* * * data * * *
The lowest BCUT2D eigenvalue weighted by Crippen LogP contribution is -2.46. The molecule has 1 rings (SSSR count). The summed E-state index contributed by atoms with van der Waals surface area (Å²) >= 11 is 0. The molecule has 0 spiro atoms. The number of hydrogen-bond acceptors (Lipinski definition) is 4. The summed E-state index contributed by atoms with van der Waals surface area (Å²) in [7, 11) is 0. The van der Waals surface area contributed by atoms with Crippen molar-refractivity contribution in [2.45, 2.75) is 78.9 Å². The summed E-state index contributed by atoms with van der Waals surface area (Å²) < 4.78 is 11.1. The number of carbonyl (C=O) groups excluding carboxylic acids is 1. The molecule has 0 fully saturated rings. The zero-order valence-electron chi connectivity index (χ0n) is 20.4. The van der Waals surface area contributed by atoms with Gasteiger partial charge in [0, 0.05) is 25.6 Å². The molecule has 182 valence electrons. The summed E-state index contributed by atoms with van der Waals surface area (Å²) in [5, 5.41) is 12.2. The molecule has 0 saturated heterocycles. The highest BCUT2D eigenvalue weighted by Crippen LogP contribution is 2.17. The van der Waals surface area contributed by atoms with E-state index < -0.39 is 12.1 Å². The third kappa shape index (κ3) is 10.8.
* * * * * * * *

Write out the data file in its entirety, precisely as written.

The lowest BCUT2D eigenvalue weighted by Crippen LogP contribution is -2.46. The molecule has 1 rings (SSSR count). The summed E-state index contributed by atoms with van der Waals surface area (Å²) >= 11 is 0. The molecule has 0 spiro atoms. The number of hydrogen-bond acceptors (Lipinski definition) is 4. The summed E-state index contributed by atoms with van der Waals surface area (Å²) in [7, 11) is 0. The van der Waals surface area contributed by atoms with Crippen molar-refractivity contribution in [2.45, 2.75) is 78.9 Å². The summed E-state index contributed by atoms with van der Waals surface area (Å²) < 4.78 is 11.1. The number of carbonyl (C=O) groups excluding carboxylic acids is 1. The molecule has 0 fully saturated rings. The zero-order valence-electron chi connectivity index (χ0n) is 20.4. The van der Waals surface area contributed by atoms with Gasteiger partial charge in [0, 0.05) is 25.6 Å². The molecule has 182 valence electrons. The summed E-state index contributed by atoms with van der Waals surface area (Å²) in [5, 5.41) is 12.2. The molecule has 0 saturated heterocycles. The highest BCUT2D eigenvalue weighted by Crippen LogP contribution is 2.17. The van der Waals surface area contributed by atoms with E-state index < -0.39 is 12.1 Å². The third kappa shape index (κ3) is 10.8.